Fri Feb 15, 2013 12:55 am

Burning excess fuel.


I'm a bit surprised this would happen on an A320; the fuel intake flow rate is between 160 - 180 GPM. This is very slow, and almost anything that isn't a 757 will fuel faster, including most RJs.

Most of the time, when burning excess fuel off, it's because the fueler overshot. Going over by between 200 - 500lbs is no big deal and happens on almost every mainline commercial flight. A pilot looking at a final load will generally tell the fueler something along the lines of "great, have a good one" at that point.

However, an overshot of 1000lbs or more will be troublesome. At that point, you definitely have to offload, especially at an airport like SXM, with it's child-size runway. This is a lot slower than even the 320's intake flow rate; almost never more than about 50 GPM. As well, fuel can only be offloaded onto a tanker dedicated to that particular operator. It cannot be off-loaded to a tanker shared with other airlines, and sure as hell not back into the hydrant. So, now we have to schedule a tanker to swing by and offload, assuming, of course, one is available.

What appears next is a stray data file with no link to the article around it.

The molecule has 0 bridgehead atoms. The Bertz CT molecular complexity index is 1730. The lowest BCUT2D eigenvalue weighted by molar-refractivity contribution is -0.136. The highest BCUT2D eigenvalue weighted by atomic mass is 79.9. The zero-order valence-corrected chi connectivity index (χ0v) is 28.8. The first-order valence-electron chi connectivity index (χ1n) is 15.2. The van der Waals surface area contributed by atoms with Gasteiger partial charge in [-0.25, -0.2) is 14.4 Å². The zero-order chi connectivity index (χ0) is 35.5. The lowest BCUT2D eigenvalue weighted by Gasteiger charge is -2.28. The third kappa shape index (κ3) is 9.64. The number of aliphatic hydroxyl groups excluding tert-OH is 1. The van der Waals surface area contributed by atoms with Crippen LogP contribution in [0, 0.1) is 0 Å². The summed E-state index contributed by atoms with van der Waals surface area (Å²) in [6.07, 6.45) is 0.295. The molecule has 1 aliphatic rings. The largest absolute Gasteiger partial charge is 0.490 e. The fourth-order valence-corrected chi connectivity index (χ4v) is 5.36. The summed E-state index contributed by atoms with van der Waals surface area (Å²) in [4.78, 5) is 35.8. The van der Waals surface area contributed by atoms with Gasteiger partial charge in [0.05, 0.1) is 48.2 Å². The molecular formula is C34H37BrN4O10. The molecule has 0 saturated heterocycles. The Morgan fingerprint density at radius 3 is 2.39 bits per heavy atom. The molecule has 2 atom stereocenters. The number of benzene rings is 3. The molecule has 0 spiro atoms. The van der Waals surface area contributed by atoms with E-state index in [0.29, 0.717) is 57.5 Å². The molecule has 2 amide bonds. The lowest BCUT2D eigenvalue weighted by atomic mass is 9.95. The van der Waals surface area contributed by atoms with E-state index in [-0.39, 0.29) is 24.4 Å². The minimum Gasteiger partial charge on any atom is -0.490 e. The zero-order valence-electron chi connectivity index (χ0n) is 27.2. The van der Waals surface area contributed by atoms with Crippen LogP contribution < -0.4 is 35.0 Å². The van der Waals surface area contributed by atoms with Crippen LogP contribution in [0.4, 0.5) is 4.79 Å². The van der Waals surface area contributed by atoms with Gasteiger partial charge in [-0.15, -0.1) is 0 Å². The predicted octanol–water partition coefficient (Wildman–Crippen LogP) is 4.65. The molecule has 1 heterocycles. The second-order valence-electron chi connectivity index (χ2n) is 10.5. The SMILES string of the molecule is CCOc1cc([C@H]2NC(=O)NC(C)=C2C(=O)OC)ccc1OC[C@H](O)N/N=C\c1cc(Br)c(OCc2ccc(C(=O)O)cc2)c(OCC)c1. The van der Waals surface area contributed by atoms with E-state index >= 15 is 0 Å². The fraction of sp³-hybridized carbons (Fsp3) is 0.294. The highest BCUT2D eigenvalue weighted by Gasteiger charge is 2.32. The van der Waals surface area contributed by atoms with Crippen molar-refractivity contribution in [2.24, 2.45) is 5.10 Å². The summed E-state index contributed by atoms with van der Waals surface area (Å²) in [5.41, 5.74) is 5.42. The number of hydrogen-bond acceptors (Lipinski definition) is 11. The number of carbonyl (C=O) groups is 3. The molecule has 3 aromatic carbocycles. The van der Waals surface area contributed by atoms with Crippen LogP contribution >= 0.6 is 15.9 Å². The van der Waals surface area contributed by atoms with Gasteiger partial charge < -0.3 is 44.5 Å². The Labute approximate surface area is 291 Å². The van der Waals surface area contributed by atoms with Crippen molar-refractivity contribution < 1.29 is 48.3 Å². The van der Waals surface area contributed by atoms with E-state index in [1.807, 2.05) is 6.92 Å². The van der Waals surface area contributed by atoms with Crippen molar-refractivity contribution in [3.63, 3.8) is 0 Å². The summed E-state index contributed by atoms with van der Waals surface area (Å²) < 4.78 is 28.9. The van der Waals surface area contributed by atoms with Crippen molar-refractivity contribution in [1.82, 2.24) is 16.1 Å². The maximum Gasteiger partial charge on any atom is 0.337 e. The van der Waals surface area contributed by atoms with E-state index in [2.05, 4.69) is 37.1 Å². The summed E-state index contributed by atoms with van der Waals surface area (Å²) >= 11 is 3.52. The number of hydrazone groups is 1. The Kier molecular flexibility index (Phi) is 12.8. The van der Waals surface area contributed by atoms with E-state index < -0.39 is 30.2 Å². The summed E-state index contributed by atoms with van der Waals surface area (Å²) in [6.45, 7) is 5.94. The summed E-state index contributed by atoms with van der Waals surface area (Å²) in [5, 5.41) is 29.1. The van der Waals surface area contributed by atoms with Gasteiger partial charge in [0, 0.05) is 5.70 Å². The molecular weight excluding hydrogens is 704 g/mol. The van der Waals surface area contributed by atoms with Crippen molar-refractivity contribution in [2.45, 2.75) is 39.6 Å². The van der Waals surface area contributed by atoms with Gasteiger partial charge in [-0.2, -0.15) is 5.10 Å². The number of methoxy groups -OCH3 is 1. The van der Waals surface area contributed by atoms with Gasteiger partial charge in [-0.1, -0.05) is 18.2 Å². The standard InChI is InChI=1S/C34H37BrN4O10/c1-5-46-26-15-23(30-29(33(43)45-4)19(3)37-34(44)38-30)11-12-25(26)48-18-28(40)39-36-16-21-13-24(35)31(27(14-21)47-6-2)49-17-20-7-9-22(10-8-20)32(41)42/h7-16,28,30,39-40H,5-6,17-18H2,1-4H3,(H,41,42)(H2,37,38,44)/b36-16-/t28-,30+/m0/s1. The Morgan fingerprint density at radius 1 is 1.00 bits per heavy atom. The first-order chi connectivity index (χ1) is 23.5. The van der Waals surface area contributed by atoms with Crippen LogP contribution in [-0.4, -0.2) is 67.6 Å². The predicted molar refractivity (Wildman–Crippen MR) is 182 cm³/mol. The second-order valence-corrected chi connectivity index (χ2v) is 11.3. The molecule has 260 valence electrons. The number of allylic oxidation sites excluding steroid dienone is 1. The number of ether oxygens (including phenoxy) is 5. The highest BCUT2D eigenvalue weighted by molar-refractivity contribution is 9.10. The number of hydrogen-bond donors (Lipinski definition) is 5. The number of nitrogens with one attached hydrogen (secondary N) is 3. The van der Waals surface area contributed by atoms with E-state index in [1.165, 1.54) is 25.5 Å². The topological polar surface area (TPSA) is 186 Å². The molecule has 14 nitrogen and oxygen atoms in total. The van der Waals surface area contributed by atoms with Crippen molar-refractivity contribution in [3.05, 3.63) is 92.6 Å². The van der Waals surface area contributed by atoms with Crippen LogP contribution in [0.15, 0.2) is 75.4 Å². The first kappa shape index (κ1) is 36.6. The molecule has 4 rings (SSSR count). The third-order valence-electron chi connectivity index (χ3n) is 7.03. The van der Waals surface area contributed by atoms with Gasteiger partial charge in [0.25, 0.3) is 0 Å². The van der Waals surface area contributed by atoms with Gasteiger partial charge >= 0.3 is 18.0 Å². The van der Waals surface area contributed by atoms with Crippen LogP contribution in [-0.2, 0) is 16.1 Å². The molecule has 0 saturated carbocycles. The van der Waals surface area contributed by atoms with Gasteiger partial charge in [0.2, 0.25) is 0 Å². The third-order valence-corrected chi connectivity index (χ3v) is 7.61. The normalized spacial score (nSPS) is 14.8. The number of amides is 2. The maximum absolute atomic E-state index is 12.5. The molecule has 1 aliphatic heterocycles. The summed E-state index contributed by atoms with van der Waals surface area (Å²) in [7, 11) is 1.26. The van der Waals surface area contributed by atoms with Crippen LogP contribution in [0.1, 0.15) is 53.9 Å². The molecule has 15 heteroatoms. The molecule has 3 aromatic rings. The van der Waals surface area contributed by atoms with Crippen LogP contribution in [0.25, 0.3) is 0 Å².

Generally, as well, airlines will back-charge a fuel provider something like $1000/min for a delay (this is pretty std & we see the same for MX, groundhandling, etc...). So, at the operations level, there's a hell of a lot of pressure to get that plane out, yesterday.

As you can see, except for very extreme cases, it's better just to cook off a few hundred, or even a thousand, pounds before takeoff. In fact, the only time I ever saw a tanker used to de-fuel an aircraft was in a case where a guy overshot a 757 by 30,000lbs. That's not a typo.
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Max Q
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RE: High Ground Thrust While Stopped - Why?

Fri Feb 15, 2013 1:28 am

That's what it sounds like.